Trump and the “paranoid style”

During the last year countless commentators have made the point that Donald Trump embodies the “paranoid style” in American politics that the political scientist Richard Hofstadter wrote about in his famous 1964 essay. A central feature of the style, which Hofstadter thought was “all but ineradicable”, is a tendency to believe in conspiracy theories – a tendency Trump certainly has. Moreover, with his election as president, the style seems to have a had what Hofstadter called a “consummatory triumph” in the United States – something that, he wrote, had up to that point only occurred in Germany. Thus it seems to me that we now have to rethink some of our assumptions about the differences between Europe and the United States. But what struck me reading Hofstadter’s essay now was not just the way Trump embodies the “paranoid style” but also something altogether stranger: he is in reality exactly what previous practitioners of the “paranoid style” feared.

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Whaling and shooting

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“If you want to understand the RAF [Red Army Faction], you have to read Moby Dick”, Stefan Aust said in an interview with the Frankfurter Allgemeine Zeitung that was published in 2007. Herman Melville’s great American novel was an important text for the West German terrorist group, about whom I write in my book, Utopia or Auschwitz. The members of the group seemed to have imagined themselves as the crew of the Pequod, the whaling ship in the novel – though it is not clear how many of them had actually read it apart from Gudrun Ensslin, who had studied German literature. It was Ensslin who came up with the idea of giving them codenames taken from characters in the novel, which they used in correspondence with each other while they were in prison in the early 1970s. Paraphrasing Andreas Baader, one might say they saw whaling and shooting as the same thing. But what exactly does reading Moby-Dick actually tell us about the RAF?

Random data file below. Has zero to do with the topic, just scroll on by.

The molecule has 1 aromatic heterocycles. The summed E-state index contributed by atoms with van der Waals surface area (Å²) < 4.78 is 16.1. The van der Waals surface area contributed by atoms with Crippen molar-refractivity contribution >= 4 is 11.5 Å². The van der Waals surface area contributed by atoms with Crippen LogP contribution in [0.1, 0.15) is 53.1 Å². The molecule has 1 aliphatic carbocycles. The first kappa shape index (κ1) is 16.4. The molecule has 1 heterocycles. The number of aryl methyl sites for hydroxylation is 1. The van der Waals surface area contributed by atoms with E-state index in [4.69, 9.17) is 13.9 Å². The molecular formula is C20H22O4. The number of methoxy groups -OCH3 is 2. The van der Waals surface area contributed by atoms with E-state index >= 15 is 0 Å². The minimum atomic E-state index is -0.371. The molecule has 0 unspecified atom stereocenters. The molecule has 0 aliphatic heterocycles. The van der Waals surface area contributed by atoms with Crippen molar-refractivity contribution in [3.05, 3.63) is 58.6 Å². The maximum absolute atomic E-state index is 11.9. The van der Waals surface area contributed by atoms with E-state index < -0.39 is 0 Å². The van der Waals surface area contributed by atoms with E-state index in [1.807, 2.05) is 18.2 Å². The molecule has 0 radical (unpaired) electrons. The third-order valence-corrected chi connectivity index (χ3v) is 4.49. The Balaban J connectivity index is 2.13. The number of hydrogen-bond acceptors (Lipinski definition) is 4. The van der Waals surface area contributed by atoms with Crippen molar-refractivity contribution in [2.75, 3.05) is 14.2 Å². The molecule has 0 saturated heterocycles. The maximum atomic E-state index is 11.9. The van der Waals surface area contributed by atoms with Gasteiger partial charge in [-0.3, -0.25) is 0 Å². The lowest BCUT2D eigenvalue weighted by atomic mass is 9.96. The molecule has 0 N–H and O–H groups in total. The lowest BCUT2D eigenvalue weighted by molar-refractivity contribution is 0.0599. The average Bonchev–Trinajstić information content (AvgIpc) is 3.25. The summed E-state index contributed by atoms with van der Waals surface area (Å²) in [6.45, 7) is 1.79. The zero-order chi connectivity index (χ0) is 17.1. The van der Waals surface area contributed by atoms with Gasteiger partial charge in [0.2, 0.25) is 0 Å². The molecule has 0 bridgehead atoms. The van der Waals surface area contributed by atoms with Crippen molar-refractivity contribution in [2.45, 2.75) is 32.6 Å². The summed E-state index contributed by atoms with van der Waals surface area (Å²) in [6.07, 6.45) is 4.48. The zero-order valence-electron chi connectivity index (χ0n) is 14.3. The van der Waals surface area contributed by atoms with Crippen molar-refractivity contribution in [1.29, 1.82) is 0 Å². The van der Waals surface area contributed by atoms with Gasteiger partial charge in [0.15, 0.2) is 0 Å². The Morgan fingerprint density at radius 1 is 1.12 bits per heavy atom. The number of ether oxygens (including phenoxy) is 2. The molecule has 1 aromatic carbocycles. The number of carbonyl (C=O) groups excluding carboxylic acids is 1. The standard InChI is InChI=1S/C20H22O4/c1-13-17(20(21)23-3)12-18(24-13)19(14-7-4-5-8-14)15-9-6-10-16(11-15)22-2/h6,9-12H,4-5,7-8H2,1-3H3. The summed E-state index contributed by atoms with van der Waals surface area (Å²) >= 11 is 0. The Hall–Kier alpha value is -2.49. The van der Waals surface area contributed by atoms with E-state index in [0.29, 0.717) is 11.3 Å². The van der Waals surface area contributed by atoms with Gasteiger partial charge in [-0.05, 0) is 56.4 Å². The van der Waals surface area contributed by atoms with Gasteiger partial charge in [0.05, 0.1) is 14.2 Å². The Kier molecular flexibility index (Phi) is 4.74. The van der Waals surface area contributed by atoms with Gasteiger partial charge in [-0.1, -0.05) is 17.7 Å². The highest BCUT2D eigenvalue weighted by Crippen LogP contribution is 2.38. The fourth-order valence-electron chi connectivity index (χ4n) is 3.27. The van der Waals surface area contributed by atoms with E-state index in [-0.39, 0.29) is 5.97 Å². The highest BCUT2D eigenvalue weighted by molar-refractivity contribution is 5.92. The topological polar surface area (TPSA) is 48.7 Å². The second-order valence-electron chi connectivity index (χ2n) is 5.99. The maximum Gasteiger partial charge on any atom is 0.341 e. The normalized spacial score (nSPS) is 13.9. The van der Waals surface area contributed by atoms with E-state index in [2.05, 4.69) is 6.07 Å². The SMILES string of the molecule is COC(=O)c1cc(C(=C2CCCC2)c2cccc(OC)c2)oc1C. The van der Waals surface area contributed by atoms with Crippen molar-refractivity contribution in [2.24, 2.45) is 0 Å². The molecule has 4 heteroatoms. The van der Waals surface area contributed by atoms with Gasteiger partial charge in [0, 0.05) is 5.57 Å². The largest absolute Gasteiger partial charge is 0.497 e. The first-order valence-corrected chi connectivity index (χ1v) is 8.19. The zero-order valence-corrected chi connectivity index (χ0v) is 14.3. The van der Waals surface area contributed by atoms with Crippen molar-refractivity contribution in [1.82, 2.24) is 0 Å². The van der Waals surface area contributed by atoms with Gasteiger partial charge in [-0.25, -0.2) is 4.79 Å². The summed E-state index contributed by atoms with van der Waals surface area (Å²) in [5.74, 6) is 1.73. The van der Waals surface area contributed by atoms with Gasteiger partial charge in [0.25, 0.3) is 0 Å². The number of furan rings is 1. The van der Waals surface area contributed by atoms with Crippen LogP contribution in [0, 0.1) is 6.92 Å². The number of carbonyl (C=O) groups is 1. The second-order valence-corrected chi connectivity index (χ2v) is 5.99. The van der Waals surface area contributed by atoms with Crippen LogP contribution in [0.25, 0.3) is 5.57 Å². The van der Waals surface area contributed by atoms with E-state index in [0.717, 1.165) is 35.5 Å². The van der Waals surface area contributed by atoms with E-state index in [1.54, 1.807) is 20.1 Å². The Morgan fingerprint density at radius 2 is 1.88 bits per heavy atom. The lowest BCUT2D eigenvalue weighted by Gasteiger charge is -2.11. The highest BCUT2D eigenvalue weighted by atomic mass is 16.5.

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Orwell and China

Under Mao Zedong, China defined itself as a socialist country – albeit one with “Chinese characteristics”. But in the nearly 40 years since it began to “open up” under Deng Xiaoping in 1979, it has evolved into something much more puzzling. It has embraced capitalism to a large extent, though the state retains a relatively large role in the economy through planning and state-owned enterprises. But its political system remains authoritarian – as Richard McGregor puts in his book The Party, the Chinese state “still runs on Soviet hardware”. In fact, under Xi Jinping, it seems to be becoming more authoritarian. I wonder what George Orwell – one of my political heroes – would have made of it. It seems to me that China’s authoritarian capitalism was the exact opposite of what Orwell, who described himself as a democratic socialist, believed in.

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History and poetry